Remember, Zen is a chiplet design. That means it is highly successful in yield, because tons of these small chiplets can be sliced from a wafer with minimal waste. The smaller the chiplets? the higher success rate and the lower the cost. After you have factored in the cost of the shrink itself, of course.

If Intel could shrink this easily? you can bet we would have gotten one every single year. Fact is their design SUCKS at it. Yeah they can shrink, but due to the design the clocks fall off of a cliff. That is why they never released their earlier parts, as they could barely muster about 2.8ghz.

Not only are AMD managing to shrink on the regs, but their clock speeds are increasing. And it will get to the point where they ARE faster than Intel on gaming, and Intel will be absolutely up the creek without a paddle.

And from what I am hearing on the ground? that will be Zen 3.

Just to add.

Intel's current tech will not ever make it to 5nm. It simply just does not work. That is why they hired Jim Keller. There is going to come a point soon where Intel are the "new AMD" and suck for a couple of years at least before they come up with something truly new.

They hired him what? two? three? years ago? it took AMD about 5 years to realise what he created. I would imagine it will take Intel about the same, hence the two year quote from a buddy of mine. IE - for two years nothing Intel make will be worth buying (like Piledriver) unless you are an absolute die hard (like all of the people who bought netburst P4s)
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Old 29-05-20, 04:00 PM
smilertoo smilertoo is offline
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huawei

I wonder if AMD got bumped up the queue, rumours are huawei have been dropped.
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Old 29-05-20, 04:06 PM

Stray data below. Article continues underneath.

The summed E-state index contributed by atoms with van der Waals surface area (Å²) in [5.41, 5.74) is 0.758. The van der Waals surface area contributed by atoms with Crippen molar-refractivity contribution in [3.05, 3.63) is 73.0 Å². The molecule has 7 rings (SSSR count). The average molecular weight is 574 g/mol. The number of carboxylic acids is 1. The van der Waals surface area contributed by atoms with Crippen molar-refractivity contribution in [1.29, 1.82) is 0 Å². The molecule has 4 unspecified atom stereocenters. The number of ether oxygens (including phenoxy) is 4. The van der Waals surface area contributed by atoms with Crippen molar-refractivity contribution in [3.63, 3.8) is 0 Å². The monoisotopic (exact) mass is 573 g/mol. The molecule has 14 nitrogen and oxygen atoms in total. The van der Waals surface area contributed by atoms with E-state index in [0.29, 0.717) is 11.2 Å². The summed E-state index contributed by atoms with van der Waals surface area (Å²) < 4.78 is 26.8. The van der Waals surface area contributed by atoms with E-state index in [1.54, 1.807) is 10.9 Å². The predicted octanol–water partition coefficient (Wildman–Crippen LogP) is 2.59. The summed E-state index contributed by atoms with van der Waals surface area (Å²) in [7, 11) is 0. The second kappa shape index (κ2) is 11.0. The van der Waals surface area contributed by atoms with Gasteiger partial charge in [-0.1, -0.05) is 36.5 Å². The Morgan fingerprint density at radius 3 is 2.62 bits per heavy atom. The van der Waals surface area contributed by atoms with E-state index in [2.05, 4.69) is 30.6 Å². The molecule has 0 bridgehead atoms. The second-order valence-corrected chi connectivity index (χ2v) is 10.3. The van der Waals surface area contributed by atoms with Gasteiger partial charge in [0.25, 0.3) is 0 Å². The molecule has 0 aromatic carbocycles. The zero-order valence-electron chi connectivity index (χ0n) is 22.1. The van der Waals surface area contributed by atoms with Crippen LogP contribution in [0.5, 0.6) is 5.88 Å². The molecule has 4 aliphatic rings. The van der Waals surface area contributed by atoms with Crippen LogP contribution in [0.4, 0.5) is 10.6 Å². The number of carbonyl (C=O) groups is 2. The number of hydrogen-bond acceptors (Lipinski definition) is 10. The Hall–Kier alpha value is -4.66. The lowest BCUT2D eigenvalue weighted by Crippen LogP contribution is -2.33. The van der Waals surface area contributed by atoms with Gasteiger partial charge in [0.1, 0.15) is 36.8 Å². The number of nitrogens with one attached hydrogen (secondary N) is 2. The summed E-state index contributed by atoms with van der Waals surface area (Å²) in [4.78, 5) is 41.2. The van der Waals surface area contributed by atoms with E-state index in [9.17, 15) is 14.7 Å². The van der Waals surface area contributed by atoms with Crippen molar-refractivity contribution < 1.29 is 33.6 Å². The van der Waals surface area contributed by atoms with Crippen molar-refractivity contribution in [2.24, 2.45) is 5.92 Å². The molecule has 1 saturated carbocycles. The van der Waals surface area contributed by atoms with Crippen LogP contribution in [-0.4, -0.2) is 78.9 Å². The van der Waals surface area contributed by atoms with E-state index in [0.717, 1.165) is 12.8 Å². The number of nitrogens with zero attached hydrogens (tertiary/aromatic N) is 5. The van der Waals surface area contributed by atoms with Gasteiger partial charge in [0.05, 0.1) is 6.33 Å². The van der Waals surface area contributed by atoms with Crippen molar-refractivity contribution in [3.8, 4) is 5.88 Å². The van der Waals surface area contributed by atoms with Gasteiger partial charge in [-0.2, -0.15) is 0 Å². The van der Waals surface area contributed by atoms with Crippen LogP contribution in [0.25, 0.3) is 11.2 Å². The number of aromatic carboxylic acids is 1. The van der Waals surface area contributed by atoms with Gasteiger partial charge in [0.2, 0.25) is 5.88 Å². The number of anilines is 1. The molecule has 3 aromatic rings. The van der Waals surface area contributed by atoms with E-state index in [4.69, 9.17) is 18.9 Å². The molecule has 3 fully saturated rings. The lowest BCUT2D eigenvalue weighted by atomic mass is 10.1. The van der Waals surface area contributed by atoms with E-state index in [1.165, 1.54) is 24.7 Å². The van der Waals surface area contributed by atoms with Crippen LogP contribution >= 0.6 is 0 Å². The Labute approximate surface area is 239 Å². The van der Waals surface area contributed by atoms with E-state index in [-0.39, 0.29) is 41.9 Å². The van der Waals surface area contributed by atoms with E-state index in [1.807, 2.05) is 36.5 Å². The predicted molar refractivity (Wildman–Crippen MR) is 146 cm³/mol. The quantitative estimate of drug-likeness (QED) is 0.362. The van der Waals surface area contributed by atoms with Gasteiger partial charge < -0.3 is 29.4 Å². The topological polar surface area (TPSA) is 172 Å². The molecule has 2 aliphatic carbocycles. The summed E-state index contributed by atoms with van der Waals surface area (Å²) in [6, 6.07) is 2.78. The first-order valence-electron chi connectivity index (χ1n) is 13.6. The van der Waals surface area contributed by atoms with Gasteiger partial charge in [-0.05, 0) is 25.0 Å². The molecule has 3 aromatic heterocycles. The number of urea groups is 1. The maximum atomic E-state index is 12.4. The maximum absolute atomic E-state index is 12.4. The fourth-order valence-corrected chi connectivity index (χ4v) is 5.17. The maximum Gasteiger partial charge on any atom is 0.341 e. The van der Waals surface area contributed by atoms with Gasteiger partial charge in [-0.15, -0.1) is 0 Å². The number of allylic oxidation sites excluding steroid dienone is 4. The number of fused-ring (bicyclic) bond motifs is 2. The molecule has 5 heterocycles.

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Don't see this happening at all. They'd need way more time to prep for it for a September release. What I could see happening is a very quick turnaround from the 4000 series to a straight die shrunk 5000 series, both for CPU's and GPU s. I think their GPUs would gain more from snatching an early die shrunk than the CPUs, against their competitors. AMD are far more behind Nvidia than they are Intel in terms of an arms race.
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Old 29-05-20, 05:00 PM
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Quote:
Originally Posted by WYP View Post
Well, if the APUs are 7nm, that would make sense for the 5000 series. The APUs tend to be a generation behind.

AMD has already confirmed that Zen 4 will be on a 5nm node. That's on AMD's roadmap.

My gut feeling is that AMD isn't doing this, as they don't need to risk it beat Intel in a lot of markets. That said, with the Huawei situation, AMD has an opportunity to grab onto 5nm earlier to accelerate their roadmap.
There's really no opportunity there for AMD.

Huawei was only using 15-20% capacity for 7nm. TSMC still are allowed for I believe 90 days to finish their already placed orders. After that there's just more 7nm capacity and I guarantee it's already been filled by anyone using 7nm. This doesn't really allow anything for 5nm. It would still be reserved first and foremost for Apple who is their largest customer.